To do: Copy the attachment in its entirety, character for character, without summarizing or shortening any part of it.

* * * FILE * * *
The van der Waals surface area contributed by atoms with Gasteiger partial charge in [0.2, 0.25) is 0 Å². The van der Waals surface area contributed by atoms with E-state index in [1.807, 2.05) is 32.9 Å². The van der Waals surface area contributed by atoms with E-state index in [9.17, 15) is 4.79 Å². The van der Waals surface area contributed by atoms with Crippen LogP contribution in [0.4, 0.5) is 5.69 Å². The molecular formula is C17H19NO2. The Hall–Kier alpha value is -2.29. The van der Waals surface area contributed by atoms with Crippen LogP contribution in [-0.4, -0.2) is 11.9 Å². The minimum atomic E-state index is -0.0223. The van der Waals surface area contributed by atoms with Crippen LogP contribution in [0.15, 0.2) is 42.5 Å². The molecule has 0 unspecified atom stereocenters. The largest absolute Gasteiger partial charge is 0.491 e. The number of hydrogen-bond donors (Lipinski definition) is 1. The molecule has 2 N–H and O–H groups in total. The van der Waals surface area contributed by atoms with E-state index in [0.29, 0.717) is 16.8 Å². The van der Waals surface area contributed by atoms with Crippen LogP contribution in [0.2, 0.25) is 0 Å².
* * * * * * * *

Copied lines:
The van der Waals surface area contributed by atoms with Gasteiger partial charge in [0.2, 0.25) is 0 Å². The van der Waals surface area contributed by atoms with E-state index in [1.807, 2.05) is 32.9 Å². The van der Waals surface area contributed by atoms with E-state index in [9.17, 15) is 4.79 Å². The van der Waals surface area contributed by atoms with Crippen LogP contribution in [0.4, 0.5) is 5.69 Å². The molecular formula is C17H19NO2. The Hall–Kier alpha value is -2.29. The van der Waals surface area contributed by atoms with Crippen LogP contribution in [-0.4, -0.2) is 11.9 Å². The minimum atomic E-state index is -0.0223. The van der Waals surface area contributed by atoms with Crippen LogP contribution in [0.15, 0.2) is 42.5 Å². The molecule has 0 unspecified atom stereocenters. The largest absolute Gasteiger partial charge is 0.491 e. The number of hydrogen-bond donors (Lipinski definition) is 1. The molecule has 2 N–H and O–H groups in total. The van der Waals surface area contributed by atoms with E-state index in [0.29, 0.717) is 16.8 Å². The van der Waals surface area contributed by atoms with Crippen LogP contribution in [0.2, 0.25) is 0 Å².